how popular a show was, and you’re like, but
that show was so great. It should have been
more popular than that. Why did this one
perform this way? ROMAN MARS: Yeah,
and every once in a while I get a feeling about one
of them, but you never know. LOGAN URY: What’s the most
popular when you’ve ever run? ROMAN MARS: It’s
kind of anecdotal but I would say this
one called “Heyoon” was one of the more popular ones. It’s about Alex Goldman,
who works on a show called “Reply All” now. It’s about this
sort of secret place that he went to as a
teenager in Ann Arbor. And it was extremely personal. There wasn’t a
lot of fact in it. I mean, all of it
was true, but it wasn’t me trying to teach
you something about whatever. And I was a little nervous
about it, actually. I wasn’t sure it
was going to work. But I think because it
was different, because it was personal, it stood out. It was the tall
flower in that case. And then people really
gravitated towards it. I think if I did
that type of show every week, people
would not like it, but that one does well. The one about Citicorp
tower nearly blowing over, that does well. But there will be ones
that are like– we did this one for a long time. Julia Barton brought me this
one about the port of Dallas, the idea of turning Dallas
into a port city which is 300 miles inland. And I was deeply concerned
that was way too wonky. Way too weird and wonky a
process, and bureaucracy, and hydrology. And I just was
like, listen, guys. I don’t know about this. And then people kind
of love that one. You get in the right space and
people will nerd out with you for the most part. We make them for us,
and I think we’ve built enough of a
relationship with people that they’ll come along with us
for the ride most of the time. LOGAN URY: That’s how I felt
about the billiards episode. I was like, I trust you. Let’s see where this goes. ROMAN MARS: Exactly. And for a long time
we were debating where to put the reveal
about plastics in it, because we had first scrubbed
it from the beginning, and we put it really late. And then we decided
to put it back. And that was Katie and Dan. We went back and
forth on that one. Because it’s hard
to figure out what’s going to make it
relevant to people. LOGAN URY: I think it worked. So what are some
stories about technology that you’re
interested in telling? ROMAN MARS: Well, Sam’s working
on this piece about automation in general, and what it means. The first automatic doors
and what kind of anxiety they caused. And I was trying to
talk to your car people, but they wouldn’t talk to me. So if you’re
listening, I remember. So it started out with
we got a pitch– I don’t know if I should tell you. When is that piece coming out? I don’t I’m going to ruin it. But we had a pitch about these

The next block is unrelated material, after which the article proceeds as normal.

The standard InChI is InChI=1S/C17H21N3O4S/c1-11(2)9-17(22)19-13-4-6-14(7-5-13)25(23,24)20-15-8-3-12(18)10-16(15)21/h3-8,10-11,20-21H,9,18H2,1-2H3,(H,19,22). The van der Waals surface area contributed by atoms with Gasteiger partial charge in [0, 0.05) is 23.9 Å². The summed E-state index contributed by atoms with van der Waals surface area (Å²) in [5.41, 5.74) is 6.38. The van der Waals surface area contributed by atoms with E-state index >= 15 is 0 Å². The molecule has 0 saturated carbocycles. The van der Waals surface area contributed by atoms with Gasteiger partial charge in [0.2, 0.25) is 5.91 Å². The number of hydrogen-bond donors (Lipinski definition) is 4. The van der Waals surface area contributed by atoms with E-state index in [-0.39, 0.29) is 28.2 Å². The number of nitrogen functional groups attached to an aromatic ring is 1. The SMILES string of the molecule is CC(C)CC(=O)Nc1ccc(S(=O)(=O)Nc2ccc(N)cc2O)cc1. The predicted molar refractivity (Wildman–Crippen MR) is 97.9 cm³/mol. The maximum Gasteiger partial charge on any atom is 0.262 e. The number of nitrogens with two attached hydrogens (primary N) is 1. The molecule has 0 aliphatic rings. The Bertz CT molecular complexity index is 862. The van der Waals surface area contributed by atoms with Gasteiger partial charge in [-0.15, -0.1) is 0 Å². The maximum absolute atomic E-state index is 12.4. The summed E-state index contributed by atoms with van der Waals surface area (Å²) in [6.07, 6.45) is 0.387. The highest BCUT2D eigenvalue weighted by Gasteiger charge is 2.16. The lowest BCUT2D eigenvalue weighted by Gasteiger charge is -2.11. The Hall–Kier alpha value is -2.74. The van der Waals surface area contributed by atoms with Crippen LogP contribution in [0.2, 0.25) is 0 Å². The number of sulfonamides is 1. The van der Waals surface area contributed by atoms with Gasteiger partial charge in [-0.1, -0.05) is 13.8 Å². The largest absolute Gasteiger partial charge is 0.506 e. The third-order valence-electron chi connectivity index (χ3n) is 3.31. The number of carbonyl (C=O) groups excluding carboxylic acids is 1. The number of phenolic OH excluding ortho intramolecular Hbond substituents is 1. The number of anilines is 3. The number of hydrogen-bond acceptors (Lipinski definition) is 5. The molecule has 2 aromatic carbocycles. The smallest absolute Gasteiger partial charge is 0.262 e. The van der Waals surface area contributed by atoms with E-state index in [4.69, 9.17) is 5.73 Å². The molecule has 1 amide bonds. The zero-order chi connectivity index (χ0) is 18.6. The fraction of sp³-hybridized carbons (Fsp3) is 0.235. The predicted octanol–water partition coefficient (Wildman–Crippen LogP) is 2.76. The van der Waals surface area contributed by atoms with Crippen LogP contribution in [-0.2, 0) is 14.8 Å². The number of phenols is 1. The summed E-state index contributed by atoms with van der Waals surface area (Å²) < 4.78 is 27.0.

old trains in Buenos Aires. And you had to
manually open them. And this woman
from the states, it caused her great
anxiety anticipating being the person up front
who had to open the door. And we theorized,
which is backed up by a lot of newspaper
reports, that the opposite happened when automatic doors
were actually introduced. That you’ve got a
lot of anxiety when you’re walking up to a door,
waiting for it to do its thing. But she felt great
performance anxiety when she had to open the door. I feel the same way. If I’m in line for a fast food
place or something like that, practice my order, because
I’m like, can’t mess up! I’ve got to get this right. LOGAN URY: Are you the guy who
opts out of sitting in the exit row? ROMAN MARS: No,
no, I’ll do that. That’ll be fine. But if it involves
people waiting then I get really nervous
and anxious about that. But I was really
interested in that idea. And especially the
weird brackish water in automation, where
the sink is automated, but they have to pump the soap. And things like that
where it’s like, when did we decide which
ones, and what works, and what doesn’t work? And so that was what was
swimming around in our heads. LOGAN URY: How did you feel
about the Google bathrooms? ROMAN MARS: It seemed
to work just fine. Everything was automated. LOGAN URY: So I have
two more questions and then I’ll open it
up to the audience. So this is kind of random,
but if you could recommend one class that all American
high schoolers would have to take, what would it be? ROMAN MARS: Some kind
of history class. I knew I wanted to be
a scientist so young that I opted out of every
elective until my junior year. I took modern European history. And I was like, oh,
man, I should have been doing this the whole time. And that’s why some
kind of history class with a good professor, who
can really tell great stories. Because that’s really
what it’s about. But history is my big one. LOGAN URY: Oh, I just
remembered the other one. If you could put a line
under the Google homepage for one day– we have the Google
Doodles and those things– what would you want to say? ROMAN MARS: I have no idea. LOGAN URY: It’s a
lot of pressure. ROMAN MARS: It’s
a lot of pressure! LOGAN URY: OK, you
can get back to me. ROMAN MARS: Please. LOGAN URY: And finally,
as a podcast insider, tell us the truth. Did Adnan do it? ROMAN MARS: Should
I really say this? LOGAN URY: What do you think? ROMAN MARS: Yeah. LOGAN URY: You think he did it? ROMAN MARS: Well, yeah, I do. OK, so I listen to that show. LOGAN URY: Can we
just have the audience who thinks he did
it raise your hand? AUDIENCE: Can you
repeat the question? LOGAN URY: From the
podcast “Serial.” ROMAN MARS: Did Adnan do it? Here’s the deal. I got no impression from
the show either way. Women are killed by their
boyfriends or husbands. That is almost a
certain a fact as there is any fact in this world
when it comes to murder. And so I’m resting on that, when
I have no other information. LOGAN URY: Cool. I’ll take your word for it. So now we’ll open up to
questions from the audience, and we have a lovely
volunteer and his dog. We’re going to come to you